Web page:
Last year the commander of U.S. Africa Command (AFRICOM), General William Ward, said the Pentagon had military partnerships with 35 of the continent’s 53 nations, “representing U.S. relationships that span the continent.” 
That number has increased in the interim.
As the first overseas regional military command set up by Washington in this century, the first since the end of the Cold War, and the first in 25 years, the activation of AFRICOM, initially under the wing of U.S. European Command on October 1, 2007, then as an independent entity a year later, emphasizes the geostrategic importance of Africa in U.S. international military, political and economic planning.
I’ve seen this movie before. In 1989, I was a fraud investigator hired to dig into the cause of the Exxon Valdez disaster. Despite Exxon’s name on that boat, I found the party most to blame for the destruction was … British Petroleum. That’s important to know, because the way BP caused devastation in Alaska is exactly the way BP is now sliming the entire Gulf Coast.
Tankers run aground, wells blow out, pipes burst. It shouldn’t happen but it does. And when it does, the name of the game is containment. Both in Alaska, when the Exxon Valdez grounded, and in the Gulf over a week ago, when the Deepwater Horizon platform blew, it was British Petroleum that was charged with carrying out the Oil Spill Response Plans (“OSRP”) which the company itself drafted and filed with the government.
“This is not our debt, but we are being made to pay for it,” said one angry Greek worker, explaining why he like thousands of other Greeks are taking to the streets in protest at their country’s bail-out plan.
The so-called rescue package of €110 billion ($143 billion) facilitated by the European Union and International Monetary Fund (IMF) is not just aimed at shoring up Greece from total economic collapse. At stake too is the solvency of several other Eurozone countries – Belgium, Ireland, Italy, Portugal and Spain – and even the euro currency itself.
Please donate your old pantyhose to the Gulf Coast oil disaster cleanup, right now; shave your head and donate the hair! Our goal is to carry a 3 room apartment U-haul from NYC to Gulf Shores 7 days from now.
In order to keep what we have up here, we need to protect what is at stake on the Gulf Coast. It’s very simple, email me at firstname.lastname@example.org, tell me you will donate washed hair clippings from your head, from your favorite salon, and washed pantyhose from your ass and the asses of your friends. We will come pick it up. Simple as that!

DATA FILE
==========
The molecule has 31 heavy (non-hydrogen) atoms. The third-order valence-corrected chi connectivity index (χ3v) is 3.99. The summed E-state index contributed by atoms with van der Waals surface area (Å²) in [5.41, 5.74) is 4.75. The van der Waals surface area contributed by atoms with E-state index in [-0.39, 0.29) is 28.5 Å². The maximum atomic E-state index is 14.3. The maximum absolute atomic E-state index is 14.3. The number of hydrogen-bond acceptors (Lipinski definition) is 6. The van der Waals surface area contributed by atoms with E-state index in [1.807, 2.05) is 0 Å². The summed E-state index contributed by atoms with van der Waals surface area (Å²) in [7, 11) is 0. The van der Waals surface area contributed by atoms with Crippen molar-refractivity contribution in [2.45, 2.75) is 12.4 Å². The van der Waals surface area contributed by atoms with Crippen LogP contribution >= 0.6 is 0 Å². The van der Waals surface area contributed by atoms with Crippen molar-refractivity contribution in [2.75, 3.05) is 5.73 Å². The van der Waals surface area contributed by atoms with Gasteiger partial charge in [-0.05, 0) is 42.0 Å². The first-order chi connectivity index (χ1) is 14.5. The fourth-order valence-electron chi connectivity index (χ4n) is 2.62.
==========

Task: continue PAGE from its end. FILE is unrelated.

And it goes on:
EXCLUSIVE…Secret Recording of Erik Prince Reveals Previously Undisclosed Blackwater Ops
Investigative journalist and Democracy Now! correspondent Jeremy Scahill obtains a rare audio recording of a recent, private speech delivered by Erik Prince, the owner of Blackwater, to a friendly audience in January. The speech, which Prince attempted to keep from public consumption, provides a stunning glimpse into his views and future plans and reveals details of previously undisclosed activities of Blackwater. In a Democracy Now! exclusive broadcast we play excerpts of the recording and speak with Scahill about the revelations. [Includes rush transcript]
Jeremy Scahill, award-winning independent journalist, a Puffin Foundation Writing Fellow at The Nation Institute and the author of the international bestseller, “Blackwater: The Rise of the World’s Most Powerful Mercenary Army.” His article, Secret Erik Prince Tape Exposed is published on his new blog for TheNation.com.
by Franklin Lamb
Featured Writer Dandelion Salad
Shatila Palestinian Refugee Camp
5 May, 2010
In Lebanon this month, like spring flowers, proposals to give Palestinians the right to work are bursting out all over
Part III of a six part series on securing Palestinian Civil Rights in Lebanon
This year , the Merry Month of May in Lebanon includes Labor day, the May 15 anniversary of the Nakba, the month long Lebanese municipal elections and the May 5 elevation of Lebanon to the Presidency of the United Nations Security Council.
Yet, for most Palestinians wiling away their lives in Lebanon’s 12 fetid refugee camps and 27 gatherings, May will pass anything but Merry. The festive Labor day and month long elections, held in the 26 municipalities in Lebanon, with the participation of more than 650 glad-handing -vote seeking candidates extolling the Lebanese virtue of working to provide for one’s family, constitute a cruel joke for Palestinian refugees denied the right to work.